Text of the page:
For almost 19 years, I've commuted 25 miles (one way) to work. It started when we decided it would be easier to move closer to Hubby's business. It made more sense for me to go back and forth oncee a day instead of him running up and down the road the same distance 3-4 times daily. Besides, we got the house of our dreams out in the country and eventually Hubby gained an even better perk: he relocated the business on our property. His favorite thing to tell people is that I make him walk to work. That was true until, prior to knee replacement surgery, I got him a golf cart for Christmas one year to make his backyard commute easier. Now Bou (our 12 year old chocolate lab) has discovered the joys of riding shotgun on the golf cart.
To be honest, I like my commute. In the peace of my car I am in control. Well, to a point. I get to pick the temperature, radio station and whether or not I sing along. I've planned for holidays, made a million mental lists and discovered a thing or two about myself during moments of self imposed silence. Oddly, the silence is never uncomfortable. The other drivers sometimes.....
The joy of country commuting can be summed up by this morning's drive. It's hot right now. Like 101 in the shade today, which will make the heat index about 110. (37 to 43C). So life in the country moves early, while it's cool.
I wasn't a mile from home with a Bobcat gracefully crossed the road from woods to cornfield. I haven't seen one in years and it was almost mesmerizing to watch that sleek cat glide through the air and slip into the corn. Ever heard a bobcat? They sound like a baby crying. How do I know? When I was still a "city slicker" I told Hubby I kept hearing a baby cry in the woods behind our house. It was a mournful sound. Who in their right mind would leave a kid alone in the woods, I'd demanded? He took one "listen" and smiled...which is how I learned that nugget of info.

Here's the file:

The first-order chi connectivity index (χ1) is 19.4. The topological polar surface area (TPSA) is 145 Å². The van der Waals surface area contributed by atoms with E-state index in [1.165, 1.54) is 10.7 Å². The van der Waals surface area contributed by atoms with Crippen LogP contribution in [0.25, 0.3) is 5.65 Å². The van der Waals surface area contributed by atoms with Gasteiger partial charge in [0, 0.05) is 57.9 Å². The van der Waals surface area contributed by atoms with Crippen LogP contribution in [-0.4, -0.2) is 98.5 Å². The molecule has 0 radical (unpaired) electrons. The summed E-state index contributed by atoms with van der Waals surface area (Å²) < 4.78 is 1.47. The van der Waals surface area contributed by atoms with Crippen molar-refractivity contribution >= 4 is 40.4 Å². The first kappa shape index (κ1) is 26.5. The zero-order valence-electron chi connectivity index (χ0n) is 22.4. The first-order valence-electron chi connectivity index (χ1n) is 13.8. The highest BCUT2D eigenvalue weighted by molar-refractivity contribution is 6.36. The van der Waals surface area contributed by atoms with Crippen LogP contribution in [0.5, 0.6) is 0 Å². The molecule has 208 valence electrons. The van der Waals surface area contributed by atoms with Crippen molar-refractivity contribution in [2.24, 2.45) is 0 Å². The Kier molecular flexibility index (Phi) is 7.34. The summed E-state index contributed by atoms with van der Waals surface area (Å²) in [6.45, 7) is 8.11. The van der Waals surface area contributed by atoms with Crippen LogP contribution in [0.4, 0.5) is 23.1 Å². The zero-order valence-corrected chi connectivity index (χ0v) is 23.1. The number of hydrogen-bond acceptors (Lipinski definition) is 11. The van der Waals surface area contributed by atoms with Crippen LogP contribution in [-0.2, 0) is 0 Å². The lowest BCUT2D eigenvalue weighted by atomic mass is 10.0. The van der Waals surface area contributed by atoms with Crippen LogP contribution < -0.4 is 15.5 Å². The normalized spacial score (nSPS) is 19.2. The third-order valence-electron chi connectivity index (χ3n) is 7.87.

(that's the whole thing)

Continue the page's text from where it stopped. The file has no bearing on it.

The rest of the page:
Several miles down the road, a Great Blue Heron silently rose up and flew next to me, keeping pace as if we were commuting together. Well, silent if you're inside a vehicle. The first time one flew overhead when I was outside, a huge shadow appeared, accompanied by the sound of huge wings flapping....slowly. For a moment, I thought a Teradactyl was looking for a place to land. After a moment of sharing the same lane, the heron crossed over the hood, high enough that I wouldn't touch him, and sailed out of sight. To this day the sight of one makes me smile. Hubby once took a friend's young son hunting. While Hubby usually makes sure kids know the right names for everything, he decided to see if the boy was paying attention, so he made up a name for the heron. When they got back, Hubby told the boy to tell his dad what they'd seen. "We saw a Long Necked Blue Goose!" the boy exclaimed in excitement. To this day, when I see that heron, that's what I hear in my head.
Half way to work, I caught a Turkey off guard, making him stop in mid wobble to fly into a tree. Turkeys are an ironic mix of talents: when the males strut their stuff, they are a magnificent display of puffed up pride and feathers. When they "speak", not so impressive. When they run, they resemble drunken cartoon characters being chased by Elmer Fudd. But when the fly, they soar like eagles.
My commute becomes a chore 10 miles from work, where traffic increases and living animals have often become flattened question marks in the road. However, I'd give a "10" to the two squirrels I encountered a mile from work. Rather than do the suicidal I-going-this-way-no-that-way-no-back-from-where-I-came skittish dance, they gracefully skipped from one side of the road to the other. I swear one of them looked back over his shoulder at me to see if I was impressed.
Wonder what I'll see on the way home?